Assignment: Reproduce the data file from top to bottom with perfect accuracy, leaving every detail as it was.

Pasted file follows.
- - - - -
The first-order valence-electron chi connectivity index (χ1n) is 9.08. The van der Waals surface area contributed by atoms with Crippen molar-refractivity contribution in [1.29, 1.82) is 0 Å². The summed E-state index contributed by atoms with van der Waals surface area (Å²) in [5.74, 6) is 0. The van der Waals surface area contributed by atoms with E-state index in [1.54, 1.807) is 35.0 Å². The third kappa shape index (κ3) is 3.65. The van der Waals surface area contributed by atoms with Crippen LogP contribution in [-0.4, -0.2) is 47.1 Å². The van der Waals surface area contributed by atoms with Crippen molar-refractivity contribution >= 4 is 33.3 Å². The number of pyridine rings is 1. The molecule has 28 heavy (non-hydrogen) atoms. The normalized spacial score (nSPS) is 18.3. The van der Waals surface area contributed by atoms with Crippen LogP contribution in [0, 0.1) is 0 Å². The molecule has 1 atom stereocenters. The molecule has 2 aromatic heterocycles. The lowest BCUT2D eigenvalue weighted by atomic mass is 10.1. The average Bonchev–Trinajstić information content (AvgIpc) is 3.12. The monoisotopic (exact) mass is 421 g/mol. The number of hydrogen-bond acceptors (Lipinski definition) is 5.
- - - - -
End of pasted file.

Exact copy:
The first-order valence-electron chi connectivity index (χ1n) is 9.08. The van der Waals surface area contributed by atoms with Crippen molar-refractivity contribution in [1.29, 1.82) is 0 Å². The summed E-state index contributed by atoms with van der Waals surface area (Å²) in [5.74, 6) is 0. The van der Waals surface area contributed by atoms with E-state index in [1.54, 1.807) is 35.0 Å². The third kappa shape index (κ3) is 3.65. The van der Waals surface area contributed by atoms with Crippen LogP contribution in [-0.4, -0.2) is 47.1 Å². The van der Waals surface area contributed by atoms with Crippen molar-refractivity contribution >= 4 is 33.3 Å². The number of pyridine rings is 1. The molecule has 28 heavy (non-hydrogen) atoms. The normalized spacial score (nSPS) is 18.3. The van der Waals surface area contributed by atoms with Crippen LogP contribution in [0, 0.1) is 0 Å². The molecule has 1 atom stereocenters. The molecule has 2 aromatic heterocycles. The lowest BCUT2D eigenvalue weighted by atomic mass is 10.1. The average Bonchev–Trinajstić information content (AvgIpc) is 3.12. The monoisotopic (exact) mass is 421 g/mol. The number of hydrogen-bond acceptors (Lipinski definition) is 5.